Virginian School Removes Huck Finn and To Kill A Mockingbird After Complaints Over Racial Slurs From A Parent

th-1th-2We have previously discussed the banning of masterpieces due to contemporary objections to language or content. It is an assault on classic works that threaten the foundation for education in our country. A recent decision from a Virginia school to temporarily remove “The Adventures of Huckleberry Finn” by Mark Twain and “To Kill A Mockingbird” by Harper Lee is a tragic case in point. The school reportedly pulled the books after a parent said her high school-age son was negatively affected by the inclusion of racial slurs in the books, which deal with racism in those periods.

The parent insisted that her concerns as a biracial parent are “not even just a black and white thing.” Rather, she is quoted as saying at a Nov. 15 school board meeting:

“I keep hearing, ‘This is a classic, This is a classic,’ … I understand this is a literature classic. But at some point, I feel that children will not — or do not — truly get the classic part — the literature part, which I’m not disputing. This is great literature. But there (are so many) racial slurs in there and offensive wording that you can’t get past that.”

The point is that it is all “the literature part.” Part of education is precisely to “get past” racial slurs to understand the period and the work. The use of terms like “nigger” are clearly offensive but they were used widely in the period. Even modern movies and books include the word are part of an authentic dialogue in exploring such issues.

The mother however asked “So what are we teaching our children? We’re validating that these words are acceptable, and they are not acceptable by (any) means. There is other literature they can use.” No, we are not “validating” the words but learning for works that reflect accurately the lexicon and prejudices of the period. We can certainly sanitize reading to eliminate such classics, but the loss would fall on a generation that is being denied such foundational works to shield them from the prejudices of these periods.

What do you think?

59 thoughts on “Virginian School Removes Huck Finn and To Kill A Mockingbird After Complaints Over Racial Slurs From A Parent

  1. What’s more interesting is this is happening on the Eastern Shore of Virginia which exists as much in a time warp as just about anywhere in the Continental 48 states. I read the local coverage which is not very good since there is no local daily newspaper on the Eastern Shore of Virginia and the area is at the extremes of Television coverage from both Lower Eastern Shore of Maryland and the Metropolitan Norfolk area. I still can’t figure out what really prompted it or whether the parent behind the complaint was serious or seeking attention. The last major news story in Accomac County was a several year long string of arson’s which had everybody guessing and seeking the culprits and was treated almost like a game. Locally I haven’t seen any significant response or interest. I once read an Irish author who made the observation that the further down a Peninsula you go the more “unique” the people become. Certainly applies to the Eastern Shore of Virginia. The area has a significant African America Population which is among the oldest and most stratified in the Country and Blacks and Whites tend to live in and interact with their own communities taking care of their own issues. The area is not know for racial strife. There has probably been more discussion here on this site than there has been locally, maybe somebody down there got around to actually reading Huck Finn for the first time.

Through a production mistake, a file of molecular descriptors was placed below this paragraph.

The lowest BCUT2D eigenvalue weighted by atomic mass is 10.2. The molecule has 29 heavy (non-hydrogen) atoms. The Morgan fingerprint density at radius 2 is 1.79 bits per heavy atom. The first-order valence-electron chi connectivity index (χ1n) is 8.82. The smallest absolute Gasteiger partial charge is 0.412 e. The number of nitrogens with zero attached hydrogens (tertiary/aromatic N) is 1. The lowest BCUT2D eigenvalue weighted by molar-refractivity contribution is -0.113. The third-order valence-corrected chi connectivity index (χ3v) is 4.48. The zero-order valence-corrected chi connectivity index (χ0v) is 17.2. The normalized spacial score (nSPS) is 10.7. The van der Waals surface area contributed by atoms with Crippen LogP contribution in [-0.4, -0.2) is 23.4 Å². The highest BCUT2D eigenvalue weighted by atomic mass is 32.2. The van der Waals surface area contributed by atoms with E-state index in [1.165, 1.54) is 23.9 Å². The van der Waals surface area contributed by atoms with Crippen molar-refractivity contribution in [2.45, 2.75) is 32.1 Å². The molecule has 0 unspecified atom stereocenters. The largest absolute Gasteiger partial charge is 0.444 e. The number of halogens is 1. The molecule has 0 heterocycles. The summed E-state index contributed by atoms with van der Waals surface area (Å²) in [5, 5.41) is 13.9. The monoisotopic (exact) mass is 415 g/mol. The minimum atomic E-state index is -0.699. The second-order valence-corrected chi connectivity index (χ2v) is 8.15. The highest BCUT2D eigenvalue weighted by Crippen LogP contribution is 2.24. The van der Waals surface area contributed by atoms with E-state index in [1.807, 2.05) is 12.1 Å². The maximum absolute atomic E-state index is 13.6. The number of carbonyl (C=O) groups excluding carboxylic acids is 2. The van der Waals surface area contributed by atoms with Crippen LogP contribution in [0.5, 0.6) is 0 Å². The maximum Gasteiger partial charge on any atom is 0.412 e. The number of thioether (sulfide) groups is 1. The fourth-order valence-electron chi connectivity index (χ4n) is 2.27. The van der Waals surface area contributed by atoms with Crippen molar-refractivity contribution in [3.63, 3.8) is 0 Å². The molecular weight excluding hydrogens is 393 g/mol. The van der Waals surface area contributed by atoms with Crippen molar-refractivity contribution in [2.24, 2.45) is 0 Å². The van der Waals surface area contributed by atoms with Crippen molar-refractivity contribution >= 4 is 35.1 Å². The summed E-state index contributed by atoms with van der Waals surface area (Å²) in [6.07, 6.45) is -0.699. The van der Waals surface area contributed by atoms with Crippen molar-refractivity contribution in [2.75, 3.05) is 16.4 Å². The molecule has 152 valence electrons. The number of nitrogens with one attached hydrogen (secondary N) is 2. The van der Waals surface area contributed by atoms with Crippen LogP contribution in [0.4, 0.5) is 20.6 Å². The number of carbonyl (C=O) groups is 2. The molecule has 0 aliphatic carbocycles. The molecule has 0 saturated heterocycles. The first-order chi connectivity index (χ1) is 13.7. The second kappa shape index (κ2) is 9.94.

2. The former darling of the left, Harper Lee, became persona non grata after Go Set a Watchman was published. I like both books.

  3. I agree 100% with the Virginia shcool’s decision to ban Mark Twain’s “The Adventures of Huckleberry Finn” and Harper Lee’s “To Kill A Mockingbird.” In fact, I believe the school needs to go further and ban ALL books. Books only make people miserable and they cause people to take on viewpoints deemed objectionable by our leadership.

    Wait a minute, Ray Bradbury even recommended this idea in his novel, Fahrenheit 451! I realize that Bradbury’s novel was a futuristic depiction of the idea, but there’s no good reason for delaying it right now. And for those of you who believe Fahrenheit 451 should also be banned, I fully understand that too. So here are some video clips of Francois Truffaut’s vision of the novel.

    Our children and our childrens’ children deserve a better world than one in which difference ideas are expressed that don’t conform with the wishes of our authoritarian leaders. This movie expresses the direction we should take. Thank you.